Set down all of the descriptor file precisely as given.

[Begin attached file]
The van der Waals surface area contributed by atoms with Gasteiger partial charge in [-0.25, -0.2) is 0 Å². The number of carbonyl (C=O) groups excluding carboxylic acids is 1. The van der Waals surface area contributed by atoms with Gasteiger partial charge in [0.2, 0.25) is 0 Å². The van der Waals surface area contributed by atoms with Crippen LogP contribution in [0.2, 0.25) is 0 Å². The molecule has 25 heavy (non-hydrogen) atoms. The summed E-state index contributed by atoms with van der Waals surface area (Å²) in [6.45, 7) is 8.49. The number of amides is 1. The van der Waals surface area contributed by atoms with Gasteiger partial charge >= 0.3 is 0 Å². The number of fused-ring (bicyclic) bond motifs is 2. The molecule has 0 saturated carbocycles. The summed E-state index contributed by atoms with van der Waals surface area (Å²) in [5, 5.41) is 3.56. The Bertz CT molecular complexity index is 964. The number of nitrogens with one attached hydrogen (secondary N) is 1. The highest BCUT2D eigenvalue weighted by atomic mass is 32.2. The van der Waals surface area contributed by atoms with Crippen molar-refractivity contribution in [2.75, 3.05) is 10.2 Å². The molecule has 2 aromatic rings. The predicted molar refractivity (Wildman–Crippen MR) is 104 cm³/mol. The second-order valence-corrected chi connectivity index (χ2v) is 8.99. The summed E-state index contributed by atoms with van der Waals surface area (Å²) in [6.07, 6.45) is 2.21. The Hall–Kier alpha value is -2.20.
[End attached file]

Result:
The van der Waals surface area contributed by atoms with Gasteiger partial charge in [-0.25, -0.2) is 0 Å². The number of carbonyl (C=O) groups excluding carboxylic acids is 1. The van der Waals surface area contributed by atoms with Gasteiger partial charge in [0.2, 0.25) is 0 Å². The van der Waals surface area contributed by atoms with Crippen LogP contribution in [0.2, 0.25) is 0 Å². The molecule has 25 heavy (non-hydrogen) atoms. The summed E-state index contributed by atoms with van der Waals surface area (Å²) in [6.45, 7) is 8.49. The number of amides is 1. The van der Waals surface area contributed by atoms with Gasteiger partial charge >= 0.3 is 0 Å². The number of fused-ring (bicyclic) bond motifs is 2. The molecule has 0 saturated carbocycles. The summed E-state index contributed by atoms with van der Waals surface area (Å²) in [5, 5.41) is 3.56. The Bertz CT molecular complexity index is 964. The number of nitrogens with one attached hydrogen (secondary N) is 1. The highest BCUT2D eigenvalue weighted by atomic mass is 32.2. The van der Waals surface area contributed by atoms with Crippen molar-refractivity contribution in [2.75, 3.05) is 10.2 Å². The molecule has 2 aromatic rings. The predicted molar refractivity (Wildman–Crippen MR) is 104 cm³/mol. The second-order valence-corrected chi connectivity index (χ2v) is 8.99. The summed E-state index contributed by atoms with van der Waals surface area (Å²) in [6.07, 6.45) is 2.21. The Hall–Kier alpha value is -2.20.